Rates of alcohol use disorders are high among combat Veterans, and alcohol use disorder (AUD) is the most prevalent and costly substance use disorder among Veterans (SAMSHA, 2012).

Current care for individuals with AUD is standardized across Veterans; however, an objective care framework that identifies individuals at highest risk for relapse may improve clinical outcomes.

The current diagnostic and assessment system does not provide a model for objectively identifying individuals at highest risk for relapse following treatment. Evidence suggests that one component of the neurobiological mechanisms underlying AUD include dysregulation of emotional salience and reward circuits. Technological advances in brain imaging may help elucidate exactly how dysfunction in brain circuits contribute to AUD and profiles associated with risk for relapse following treatment.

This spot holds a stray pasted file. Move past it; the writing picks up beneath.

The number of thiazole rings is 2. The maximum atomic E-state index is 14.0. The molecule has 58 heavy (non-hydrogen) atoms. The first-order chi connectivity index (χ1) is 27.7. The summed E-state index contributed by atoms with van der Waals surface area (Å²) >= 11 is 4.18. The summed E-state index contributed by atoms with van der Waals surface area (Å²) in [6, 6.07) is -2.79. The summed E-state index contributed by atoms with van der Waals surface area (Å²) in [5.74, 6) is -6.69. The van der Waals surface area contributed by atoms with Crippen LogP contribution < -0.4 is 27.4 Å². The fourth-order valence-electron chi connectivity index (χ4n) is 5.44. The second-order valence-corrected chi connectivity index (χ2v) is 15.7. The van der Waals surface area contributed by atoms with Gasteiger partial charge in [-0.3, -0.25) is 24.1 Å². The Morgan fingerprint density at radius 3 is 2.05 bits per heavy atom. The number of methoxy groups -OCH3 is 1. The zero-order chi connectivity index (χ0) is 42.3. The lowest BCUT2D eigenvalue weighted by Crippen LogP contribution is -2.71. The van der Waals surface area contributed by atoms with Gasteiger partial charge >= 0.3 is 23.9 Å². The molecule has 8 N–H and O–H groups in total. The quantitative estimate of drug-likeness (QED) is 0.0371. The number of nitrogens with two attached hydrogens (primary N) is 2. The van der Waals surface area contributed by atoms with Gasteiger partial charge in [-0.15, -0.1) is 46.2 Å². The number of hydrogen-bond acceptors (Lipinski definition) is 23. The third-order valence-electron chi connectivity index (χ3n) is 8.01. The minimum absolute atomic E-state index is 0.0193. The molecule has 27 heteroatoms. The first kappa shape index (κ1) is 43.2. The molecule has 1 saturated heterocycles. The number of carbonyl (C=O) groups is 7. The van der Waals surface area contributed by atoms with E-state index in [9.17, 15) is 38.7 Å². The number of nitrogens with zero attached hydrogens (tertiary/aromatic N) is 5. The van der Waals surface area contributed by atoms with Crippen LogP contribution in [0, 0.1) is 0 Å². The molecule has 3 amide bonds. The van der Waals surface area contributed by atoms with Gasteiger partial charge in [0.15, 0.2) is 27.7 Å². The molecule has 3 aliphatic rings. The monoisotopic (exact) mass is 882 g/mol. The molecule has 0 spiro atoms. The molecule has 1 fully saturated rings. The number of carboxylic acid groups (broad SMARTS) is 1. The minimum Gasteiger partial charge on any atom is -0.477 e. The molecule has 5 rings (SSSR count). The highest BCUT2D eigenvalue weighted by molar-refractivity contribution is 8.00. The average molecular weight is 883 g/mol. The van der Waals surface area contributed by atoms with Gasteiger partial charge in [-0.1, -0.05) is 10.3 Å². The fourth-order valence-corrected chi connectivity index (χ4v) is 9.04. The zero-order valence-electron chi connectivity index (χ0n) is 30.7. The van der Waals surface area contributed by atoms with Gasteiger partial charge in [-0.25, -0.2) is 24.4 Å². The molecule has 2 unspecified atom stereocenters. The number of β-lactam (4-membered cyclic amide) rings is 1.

The BRAVE study aims to define the neural circuits of emotion and reward processing that underlie AUD in Veterans. In addition, we will test the relationship between defined neural circuits and treatment outcome (abstinence vs. relapse) and probability of relapse risk. Lastly, the data collected from the study will allow for an exploration of the impact of gender, psychiatric co-morbidities, and craving on risk of relapse.